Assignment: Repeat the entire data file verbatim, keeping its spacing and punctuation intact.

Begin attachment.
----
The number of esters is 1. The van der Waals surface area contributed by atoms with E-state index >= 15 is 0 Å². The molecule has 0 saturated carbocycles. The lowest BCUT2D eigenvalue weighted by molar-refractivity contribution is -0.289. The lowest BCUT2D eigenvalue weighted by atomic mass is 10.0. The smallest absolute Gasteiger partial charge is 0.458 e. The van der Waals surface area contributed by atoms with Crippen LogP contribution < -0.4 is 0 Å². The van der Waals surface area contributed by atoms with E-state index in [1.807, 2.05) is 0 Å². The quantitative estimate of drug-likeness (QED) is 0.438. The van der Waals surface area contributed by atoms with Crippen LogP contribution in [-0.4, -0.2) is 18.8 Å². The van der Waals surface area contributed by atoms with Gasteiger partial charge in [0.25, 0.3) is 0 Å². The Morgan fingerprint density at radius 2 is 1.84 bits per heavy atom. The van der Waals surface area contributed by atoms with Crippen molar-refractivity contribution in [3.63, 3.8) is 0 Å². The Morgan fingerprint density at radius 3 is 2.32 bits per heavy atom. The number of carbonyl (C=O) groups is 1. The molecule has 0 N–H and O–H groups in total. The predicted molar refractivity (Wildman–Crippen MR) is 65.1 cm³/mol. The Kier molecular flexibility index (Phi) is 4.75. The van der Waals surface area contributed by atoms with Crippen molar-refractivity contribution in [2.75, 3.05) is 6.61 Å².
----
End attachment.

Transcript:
The number of esters is 1. The van der Waals surface area contributed by atoms with E-state index >= 15 is 0 Å². The molecule has 0 saturated carbocycles. The lowest BCUT2D eigenvalue weighted by molar-refractivity contribution is -0.289. The lowest BCUT2D eigenvalue weighted by atomic mass is 10.0. The smallest absolute Gasteiger partial charge is 0.458 e. The van der Waals surface area contributed by atoms with Crippen LogP contribution < -0.4 is 0 Å². The van der Waals surface area contributed by atoms with E-state index in [1.807, 2.05) is 0 Å². The quantitative estimate of drug-likeness (QED) is 0.438. The van der Waals surface area contributed by atoms with Crippen LogP contribution in [-0.4, -0.2) is 18.8 Å². The van der Waals surface area contributed by atoms with Gasteiger partial charge in [0.25, 0.3) is 0 Å². The Morgan fingerprint density at radius 2 is 1.84 bits per heavy atom. The van der Waals surface area contributed by atoms with Crippen molar-refractivity contribution in [3.63, 3.8) is 0 Å². The Morgan fingerprint density at radius 3 is 2.32 bits per heavy atom. The number of carbonyl (C=O) groups is 1. The molecule has 0 N–H and O–H groups in total. The predicted molar refractivity (Wildman–Crippen MR) is 65.1 cm³/mol. The Kier molecular flexibility index (Phi) is 4.75. The van der Waals surface area contributed by atoms with Crippen molar-refractivity contribution in [2.75, 3.05) is 6.61 Å².